Thirdly, it means that we don't have to wait for the Second Coming for the power of the kingdom to back us up. If this is a kingdom directive, then there is the power of the King behind it. For example, Jesus said, "if I cast out demons by the Spirit of God, surely the kingdom of God has come upon you." When the kingdom comes, there is the power to back up the King's directives. The power to cast out demons was kingdom power. Spiritual gifts were prophesied to be gifts of the kingdom. And wherever a kingdom ministry is advancing, there will be resourcing by the Holy Spirit and spiritual warfare against demons. If you are not gaining victory over the demonic, or if you are not even aware of the demonic at work in your life, it is evidence that your family doesn't have one of the marks of faithful ministry. Talk to me about it. According to the Gospels, Jesus has given every believer authority over all the power of the enemy. You don't need to come to Phil Kayser every time you have a problem with the demonic. In fact, I highly, highly, recommend that you read the updated version of William Gurnall's book, the Christian in Complete Armour . It's in three volumes, and in modern English. It is much easier to read than the original version, but is loaded with kingdom advice on how to take authority over the world, flesh, and the devil. But the Greek meaning of the declaration Paul brought indicates a clash of kingdoms.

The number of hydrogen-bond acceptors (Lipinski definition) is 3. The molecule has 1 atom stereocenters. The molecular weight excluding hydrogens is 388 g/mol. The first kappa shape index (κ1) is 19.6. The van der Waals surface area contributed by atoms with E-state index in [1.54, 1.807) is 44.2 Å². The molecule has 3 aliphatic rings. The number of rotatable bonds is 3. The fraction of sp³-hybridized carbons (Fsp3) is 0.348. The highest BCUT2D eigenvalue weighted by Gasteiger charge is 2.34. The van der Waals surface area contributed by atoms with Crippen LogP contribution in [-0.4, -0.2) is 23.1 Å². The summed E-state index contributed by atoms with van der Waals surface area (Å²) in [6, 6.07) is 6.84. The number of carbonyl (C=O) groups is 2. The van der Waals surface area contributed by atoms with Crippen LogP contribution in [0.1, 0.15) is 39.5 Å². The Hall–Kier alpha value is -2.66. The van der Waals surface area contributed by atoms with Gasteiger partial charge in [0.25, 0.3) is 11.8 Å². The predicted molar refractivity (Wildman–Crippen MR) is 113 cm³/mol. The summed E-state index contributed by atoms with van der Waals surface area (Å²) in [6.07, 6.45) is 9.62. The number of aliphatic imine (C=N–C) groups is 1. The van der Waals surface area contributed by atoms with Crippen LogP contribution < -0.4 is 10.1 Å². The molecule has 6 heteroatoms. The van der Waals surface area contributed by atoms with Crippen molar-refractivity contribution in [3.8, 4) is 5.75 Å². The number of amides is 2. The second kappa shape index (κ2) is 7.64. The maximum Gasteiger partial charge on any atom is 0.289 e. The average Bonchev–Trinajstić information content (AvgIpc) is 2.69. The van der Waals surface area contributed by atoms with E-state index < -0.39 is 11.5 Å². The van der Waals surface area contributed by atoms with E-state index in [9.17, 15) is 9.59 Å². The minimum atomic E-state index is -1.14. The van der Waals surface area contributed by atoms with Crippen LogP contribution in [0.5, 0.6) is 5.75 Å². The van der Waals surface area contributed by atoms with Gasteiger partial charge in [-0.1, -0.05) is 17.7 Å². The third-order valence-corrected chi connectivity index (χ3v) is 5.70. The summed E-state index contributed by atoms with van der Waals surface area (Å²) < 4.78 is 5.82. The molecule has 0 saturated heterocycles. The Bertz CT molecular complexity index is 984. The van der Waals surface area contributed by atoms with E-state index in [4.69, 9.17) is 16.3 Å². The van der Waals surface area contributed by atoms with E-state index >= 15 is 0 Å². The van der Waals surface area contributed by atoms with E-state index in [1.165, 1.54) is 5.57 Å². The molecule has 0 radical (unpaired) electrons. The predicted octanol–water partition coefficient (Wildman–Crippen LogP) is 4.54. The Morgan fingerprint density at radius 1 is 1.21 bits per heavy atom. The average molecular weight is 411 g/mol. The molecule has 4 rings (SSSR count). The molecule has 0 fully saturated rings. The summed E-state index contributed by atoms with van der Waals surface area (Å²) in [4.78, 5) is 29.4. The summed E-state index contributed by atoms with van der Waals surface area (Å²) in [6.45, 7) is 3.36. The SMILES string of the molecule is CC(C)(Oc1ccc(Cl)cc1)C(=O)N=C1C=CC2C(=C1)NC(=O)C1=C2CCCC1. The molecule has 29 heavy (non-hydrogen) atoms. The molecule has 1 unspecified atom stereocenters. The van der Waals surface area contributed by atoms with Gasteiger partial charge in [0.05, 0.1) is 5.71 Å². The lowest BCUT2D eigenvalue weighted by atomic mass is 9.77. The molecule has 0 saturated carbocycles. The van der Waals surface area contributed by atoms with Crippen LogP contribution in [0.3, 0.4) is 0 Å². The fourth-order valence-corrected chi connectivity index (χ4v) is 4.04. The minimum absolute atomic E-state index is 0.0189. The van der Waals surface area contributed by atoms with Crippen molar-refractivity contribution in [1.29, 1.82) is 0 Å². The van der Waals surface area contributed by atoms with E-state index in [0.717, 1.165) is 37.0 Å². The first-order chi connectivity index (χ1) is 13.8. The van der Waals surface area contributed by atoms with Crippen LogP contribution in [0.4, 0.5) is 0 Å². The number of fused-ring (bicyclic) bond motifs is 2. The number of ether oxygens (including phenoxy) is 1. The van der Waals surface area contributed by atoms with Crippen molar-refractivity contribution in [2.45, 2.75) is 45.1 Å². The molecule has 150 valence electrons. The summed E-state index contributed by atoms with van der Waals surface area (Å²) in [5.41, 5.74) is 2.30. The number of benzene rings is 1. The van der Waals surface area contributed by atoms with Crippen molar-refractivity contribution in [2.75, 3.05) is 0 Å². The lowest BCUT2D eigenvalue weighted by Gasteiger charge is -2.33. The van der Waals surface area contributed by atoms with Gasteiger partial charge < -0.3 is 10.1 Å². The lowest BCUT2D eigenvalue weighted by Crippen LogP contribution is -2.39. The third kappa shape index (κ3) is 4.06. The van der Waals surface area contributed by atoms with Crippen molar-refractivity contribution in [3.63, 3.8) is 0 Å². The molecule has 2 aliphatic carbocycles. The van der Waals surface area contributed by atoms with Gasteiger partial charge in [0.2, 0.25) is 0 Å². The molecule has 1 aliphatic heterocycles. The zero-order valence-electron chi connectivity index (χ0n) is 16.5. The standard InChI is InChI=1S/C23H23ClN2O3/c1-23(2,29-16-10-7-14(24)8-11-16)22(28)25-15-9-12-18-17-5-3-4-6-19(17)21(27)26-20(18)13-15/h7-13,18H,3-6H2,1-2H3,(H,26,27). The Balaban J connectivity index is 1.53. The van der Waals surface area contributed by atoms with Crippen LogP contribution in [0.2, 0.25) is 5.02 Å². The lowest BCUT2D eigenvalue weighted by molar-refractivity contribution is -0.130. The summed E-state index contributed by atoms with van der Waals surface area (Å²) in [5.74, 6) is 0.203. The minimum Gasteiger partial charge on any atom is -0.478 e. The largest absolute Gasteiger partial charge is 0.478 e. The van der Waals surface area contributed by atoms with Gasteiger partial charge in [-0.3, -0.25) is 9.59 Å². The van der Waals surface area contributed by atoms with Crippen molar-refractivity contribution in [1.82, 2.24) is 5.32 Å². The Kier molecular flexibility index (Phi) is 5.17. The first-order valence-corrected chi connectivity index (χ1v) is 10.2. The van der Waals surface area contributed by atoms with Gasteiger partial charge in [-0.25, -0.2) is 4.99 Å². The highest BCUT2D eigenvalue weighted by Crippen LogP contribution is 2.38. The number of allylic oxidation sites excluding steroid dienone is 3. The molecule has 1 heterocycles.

Another example: there are ministries that deny that we are in the kingdom in any way. They deny that our message should deal with social issues. They don't deny that in the future Jesus will have lordship over every square inch of life, but they don't believe it is appropriate to bring Jesus into the public arena now. They advocate pluralism in the public arena. Well, think about it - you couldn't get a more public arena than what Paul was preaching in here, and yet Paul did not try to convince Agrippa of pluralism. Instead Paul tried to convince Agrippa to be "altogether such as I am, except for these chains" (v. 29). In other words, Paul wanted Agrippa to be every bit as Christian in his public office of king as Paul was in his own public office of apostle.
Kingdom ministries are comprehensive, they have long-term vision, are intent on capturing the seven leverage points of a society (that we looked at some weeks ago), they glory in Christ's rule, they are concerned about issues in the present as well as eternity, they are not pietistic (though they long for more piety). Paul's ministry was a kingdom ministry.